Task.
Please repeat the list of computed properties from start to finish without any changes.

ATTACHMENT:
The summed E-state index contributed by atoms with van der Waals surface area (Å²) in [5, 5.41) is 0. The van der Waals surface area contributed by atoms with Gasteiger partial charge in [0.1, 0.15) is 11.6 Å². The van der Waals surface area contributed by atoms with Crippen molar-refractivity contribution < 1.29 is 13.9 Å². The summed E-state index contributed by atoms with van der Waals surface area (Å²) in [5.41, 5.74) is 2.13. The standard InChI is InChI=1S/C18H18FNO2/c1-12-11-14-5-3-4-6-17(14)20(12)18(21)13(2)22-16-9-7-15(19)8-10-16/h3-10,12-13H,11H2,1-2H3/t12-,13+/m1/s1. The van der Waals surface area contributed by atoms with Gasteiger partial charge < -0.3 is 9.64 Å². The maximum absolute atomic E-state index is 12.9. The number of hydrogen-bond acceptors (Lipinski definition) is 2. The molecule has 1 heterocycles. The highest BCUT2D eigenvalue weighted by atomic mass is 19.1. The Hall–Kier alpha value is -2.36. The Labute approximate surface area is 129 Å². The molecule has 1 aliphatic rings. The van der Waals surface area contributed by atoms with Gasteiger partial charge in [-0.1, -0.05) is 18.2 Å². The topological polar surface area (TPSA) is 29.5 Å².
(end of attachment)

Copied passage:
The summed E-state index contributed by atoms with van der Waals surface area (Å²) in [5, 5.41) is 0. The van der Waals surface area contributed by atoms with Gasteiger partial charge in [0.1, 0.15) is 11.6 Å². The van der Waals surface area contributed by atoms with Crippen molar-refractivity contribution < 1.29 is 13.9 Å². The summed E-state index contributed by atoms with van der Waals surface area (Å²) in [5.41, 5.74) is 2.13. The standard InChI is InChI=1S/C18H18FNO2/c1-12-11-14-5-3-4-6-17(14)20(12)18(21)13(2)22-16-9-7-15(19)8-10-16/h3-10,12-13H,11H2,1-2H3/t12-,13+/m1/s1. The van der Waals surface area contributed by atoms with Gasteiger partial charge < -0.3 is 9.64 Å². The maximum absolute atomic E-state index is 12.9. The number of hydrogen-bond acceptors (Lipinski definition) is 2. The molecule has 1 heterocycles. The highest BCUT2D eigenvalue weighted by atomic mass is 19.1. The Hall–Kier alpha value is -2.36. The Labute approximate surface area is 129 Å². The molecule has 1 aliphatic rings. The van der Waals surface area contributed by atoms with Gasteiger partial charge in [-0.1, -0.05) is 18.2 Å². The topological polar surface area (TPSA) is 29.5 Å².